Review: Fringe

Fox’s Fringe started with an eclectic cast of characters and a strong sense of focus as the main characters tried to reveal the components of an elaborate science-driven mystery.

In season one of Fringe, Olivia Dunham and Peter Bishop find themselves paired together through Olivia’s need for Walter Bishop’s expertise in solving instances of scientifically motivated criminal activity.  Along with Astrid Farnsworth, Olivia, Peter and Walter investigate weird happenings, trying to uncover the Pattern.  Over the course of the season, Olivia’s hidden potential is tapped, Peter’s origins are questioned, and Walter’s past partner is convincingly portrayed as a bad guy.

Then, in season two a change occurs.  They discover that while the one person they were convinced was the evil master-mind is morally questionable, he’s acting on what he perceives as the best interests of the side that could be considered the same as their own.  Meanwhile, Olivia’s powers become more relevant, if not easier for her to control.  They discover there are others like her, who struggle with their abilities even more than she; and even others from an alternate universe whose abilities provide significant challenges.  This season culminates in a dramatic change, where Peter’s origins and his uniqueness are revealed as a major plot point for the entire drama.

Unfortunately, season three seems to be losing momentum.  It’s not that the stories aren’t any good, nor is the quality of their telling on the decline.  Fringe is a complicated vision of two worlds colliding (literally, though we have to hope not).  Moral ambiguity is paramount.  There are two conflicting sides with strong motivations, and neither is wholly right nor wholly wrong.  The series creators would have us empathize with both sides.  They show the story from both perspectives, and they expect viewers to follow along (and to care) as they shift between universes and time.  Entire episodes are devoted to alternate versions of the characters they fleshed out in the first and second season.  Entire episodes are devoted to what happened to set this whole grand adventure in motion.

I’d like to believe the mass viewing audience is capable of caring for these two conflicting sides, to follow along with the contemporary storyline while also delving the past for how this storyline became what it is.  I’d like to believe it, because I especially enjoy complicated fiction that reflects the complexities of the real world.  But…I don’t think the audience that exists for this kind of fiction is sufficient to support a long-running television show, a television show that can satisfy the promises of the first two seasons while retaining enough common interest to last long enough for the final climax.  I hope I’m mistaken, because I love Fringe, but the shifts between universes and time don’t seem to be holding the audiences’ attention.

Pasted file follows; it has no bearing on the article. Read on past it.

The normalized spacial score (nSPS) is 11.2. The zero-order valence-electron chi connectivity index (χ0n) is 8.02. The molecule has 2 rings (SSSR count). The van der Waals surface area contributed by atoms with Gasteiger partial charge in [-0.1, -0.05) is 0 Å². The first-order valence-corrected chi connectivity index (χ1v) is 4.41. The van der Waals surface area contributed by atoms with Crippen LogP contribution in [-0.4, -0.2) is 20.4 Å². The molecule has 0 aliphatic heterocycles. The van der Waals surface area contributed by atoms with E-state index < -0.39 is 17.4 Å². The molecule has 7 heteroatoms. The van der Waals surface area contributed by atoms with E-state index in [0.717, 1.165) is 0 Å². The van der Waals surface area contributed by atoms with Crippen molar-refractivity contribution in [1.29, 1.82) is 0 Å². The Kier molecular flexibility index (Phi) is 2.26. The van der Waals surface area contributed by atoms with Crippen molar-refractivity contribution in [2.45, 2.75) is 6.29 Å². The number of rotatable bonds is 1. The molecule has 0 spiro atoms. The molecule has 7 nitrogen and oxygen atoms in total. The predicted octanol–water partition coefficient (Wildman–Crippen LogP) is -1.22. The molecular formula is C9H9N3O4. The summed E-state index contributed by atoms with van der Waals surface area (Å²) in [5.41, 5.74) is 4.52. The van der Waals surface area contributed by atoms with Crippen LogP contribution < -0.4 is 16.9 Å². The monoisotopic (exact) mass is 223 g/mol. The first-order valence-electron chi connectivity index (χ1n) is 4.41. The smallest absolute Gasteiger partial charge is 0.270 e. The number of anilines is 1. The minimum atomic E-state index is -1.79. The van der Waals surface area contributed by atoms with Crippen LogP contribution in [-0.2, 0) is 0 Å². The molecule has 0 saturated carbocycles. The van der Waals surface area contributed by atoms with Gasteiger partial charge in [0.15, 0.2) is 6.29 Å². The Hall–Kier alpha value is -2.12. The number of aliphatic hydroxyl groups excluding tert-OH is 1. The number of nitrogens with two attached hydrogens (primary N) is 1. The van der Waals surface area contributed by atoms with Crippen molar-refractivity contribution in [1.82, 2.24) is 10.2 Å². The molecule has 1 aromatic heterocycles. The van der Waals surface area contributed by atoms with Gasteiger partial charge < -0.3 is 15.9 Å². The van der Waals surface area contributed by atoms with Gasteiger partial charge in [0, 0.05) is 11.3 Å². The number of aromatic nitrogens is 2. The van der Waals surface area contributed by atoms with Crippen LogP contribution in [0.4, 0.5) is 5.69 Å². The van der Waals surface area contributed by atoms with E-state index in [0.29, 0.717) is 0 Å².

We live in a world full of two or more sides clashing in morally questionable, but not inherently evil, ways.  On a world scale, we have plenty of wars driven by such clashing motivations.  Here at home, each in our own countries and communities, we have political and social conflicts driven by such clashing motivations.  Our world has becoming more polarized—just look at the ease with which Democrats and Republicans try to vilify each other.  That says, at least to me, that we need stories that can show conflicting sides, fighting in a life-or-death struggle, and humanize both sides, empathize with both sides.  And yet, as much as we need such a story, most people are not going to embrace it.  The story itself creates dissonance with the choices they make.  People don’t want to know the history of how things came to be, they react to the now.  They don’t want to see both sides of the fight as human beings doing the best they can; they just want their side to win.  While I commend and applaud the creators of Fringe, I doubt the viewing public is ready to embrace something so emotionally realistic (if not scientifically so), when doing so would call to question their own polarization.  And yet…I really hope they do, because we need it.

Luckily, they have the rest of season 3 and season 4 to win over the masses.

About Stephanie Allen Crist

Stephanie created and produces in answer to a call from God to use her experiences and gifts to help others. Stephanie is also the author of and two books that can be found on that site. Stephanie strives to share her love, faith, and talents in an inclusive manner to help others who know spiritual pain and who know the bitter taste of the dregs of despair.
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